In other words it will rotate it onto its first direction, thus leaving only one term under the diagonal. The identity block in the upper left corner ensures that tridiagonalization achieved so far will not be spoiled during successive rotations.

It is now obvious that in n-2 such steps the whole matrix must become triadiagonalized.

Because $\boldsymbol{P} = \boldsymbol{1} - \frac{\boldsymbol{u}\otimes\boldsymbol{u}}{H}$ we can write down our operations on A in more detail. First

\begin{displaymath}\boldsymbol{A}\cdot\boldsymbol{P} =
\boldsymbol{A}\cdot\left...
...rac{\boldsymbol{A}\cdot\boldsymbol{u}}{H}\otimes\boldsymbol{u}
\end{displaymath} (3.46)

Introducing a new vector p:

\begin{displaymath}\boldsymbol{p} = \frac{\boldsymbol{A}\cdot\boldsymbol{u}}{H}
\end{displaymath} (3.47)

we get

\begin{displaymath}\boldsymbol{A}\cdot\boldsymbol{P} =
\boldsymbol{A} - \boldsymbol{p} \otimes\boldsymbol{u}
\end{displaymath} (3.48)

So now:
$\displaystyle \boldsymbol{P}\cdot\boldsymbol{A}\cdot\boldsymbol{P}$ = $\displaystyle \left(\boldsymbol{1} - \frac{\boldsymbol{u}\otimes\boldsymbol{u}}...
...ght) \cdot \left( \boldsymbol{A} - \boldsymbol{p} \otimes\boldsymbol{u}
\right)$  
  = $\displaystyle \boldsymbol{A} - \boldsymbol{p} \otimes \boldsymbol{u}
- \boldsym...
...{H}
\boldsymbol{u}\otimes\boldsymbol{u}\cdot\boldsymbol{p}\otimes\boldsymbol{u}$  
  = $\displaystyle \boldsymbol{A} - \boldsymbol{p} \otimes \boldsymbol{u}
- \boldsym...
... \frac{\boldsymbol{u}\cdot\boldsymbol{p}}{H}\boldsymbol{u}\otimes\boldsymbol{u}$  
  = $\displaystyle \boldsymbol{A} - \boldsymbol{p} \otimes \boldsymbol{u}
- \boldsymbol{u}\otimes\boldsymbol{p}
+ 2 K \boldsymbol{u}\otimes\boldsymbol{u}$ (3.49)

where

\begin{displaymath}K = \frac{\boldsymbol{u}\cdot\boldsymbol{p}}{2H}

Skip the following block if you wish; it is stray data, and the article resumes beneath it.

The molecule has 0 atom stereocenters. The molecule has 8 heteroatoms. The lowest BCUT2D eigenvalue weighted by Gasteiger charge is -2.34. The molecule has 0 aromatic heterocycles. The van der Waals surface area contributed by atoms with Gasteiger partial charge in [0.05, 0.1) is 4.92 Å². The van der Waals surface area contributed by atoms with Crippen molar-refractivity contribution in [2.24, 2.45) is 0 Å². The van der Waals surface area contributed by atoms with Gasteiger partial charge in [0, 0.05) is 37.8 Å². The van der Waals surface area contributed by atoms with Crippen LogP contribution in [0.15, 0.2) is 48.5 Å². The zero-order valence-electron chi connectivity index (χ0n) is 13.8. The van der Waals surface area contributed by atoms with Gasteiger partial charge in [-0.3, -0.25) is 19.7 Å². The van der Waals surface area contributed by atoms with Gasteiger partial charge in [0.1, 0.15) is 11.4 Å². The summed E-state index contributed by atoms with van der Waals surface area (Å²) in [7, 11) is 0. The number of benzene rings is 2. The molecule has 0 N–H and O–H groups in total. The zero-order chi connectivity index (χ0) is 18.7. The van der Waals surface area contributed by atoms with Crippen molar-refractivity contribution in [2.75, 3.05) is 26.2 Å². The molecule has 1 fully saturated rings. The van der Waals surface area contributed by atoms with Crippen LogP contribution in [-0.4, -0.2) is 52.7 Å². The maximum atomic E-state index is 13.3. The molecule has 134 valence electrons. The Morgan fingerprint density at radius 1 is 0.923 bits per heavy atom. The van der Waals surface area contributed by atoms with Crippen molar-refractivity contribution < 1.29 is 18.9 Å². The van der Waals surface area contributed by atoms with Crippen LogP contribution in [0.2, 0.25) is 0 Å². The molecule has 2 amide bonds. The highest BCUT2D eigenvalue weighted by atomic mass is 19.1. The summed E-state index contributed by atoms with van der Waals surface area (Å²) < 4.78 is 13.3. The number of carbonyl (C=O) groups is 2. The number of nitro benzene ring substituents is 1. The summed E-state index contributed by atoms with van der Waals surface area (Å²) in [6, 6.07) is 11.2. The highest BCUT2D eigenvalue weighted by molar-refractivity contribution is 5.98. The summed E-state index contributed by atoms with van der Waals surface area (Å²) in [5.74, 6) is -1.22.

\end{displaymath} (3.50)

Our expression for $\boldsymbol{P}\cdot\boldsymbol{A}\cdot\boldsymbol{P}$ can be further simplified by introducing vector q:

q = p - Ku (3.51)

and observing that:

\begin{displaymath}\boldsymbol{P}\cdot\boldsymbol{A}\cdot\boldsymbol{P}
= \bolds...
...{q}\otimes\boldsymbol{u}
- \boldsymbol{u}\otimes\boldsymbol{q}
\end{displaymath} (3.52)

Let us summarise the flow of computation now. For a particular square submatrix of A we'll have

\begin{eqnarray*}\sigma &=& a_{21}^2 + a_{31}^2 + a_{41}^2 + \cdots + a_{n1}^2 \...
...ol{q}\otimes\boldsymbol{u}
-\boldsymbol{u}\otimes\boldsymbol{q}
\end{eqnarray*}


and the accumulated transform, which we are going to need for the eigenvectors is:

\begin{displaymath}\boldsymbol{Q} = \boldsymbol{P}_1\cdot\boldsymbol{P}_2
\cdot\ldots\cdot\boldsymbol{P}_{n-1}
\end{displaymath} (3.53)

Of course, you now appreciate that if eigenvectors are needed, this is going to cost us additional operations, because we'll have to compute $\boldsymbol{P} = \boldsymbol{1} - \boldsymbol{u}\otimes\boldsymbol{u}/ H$ for every rotation, whereas without eigenvectors we can get away with just the $\sigma$, u, H, p, K, q, A' sequence.



 
next up previous index
Next: Example Code Up: The Householder-QR/QL Algorithm Previous: The Householder-QR/QL Algorithm
Zdzislaw Meglicki
2001-02-26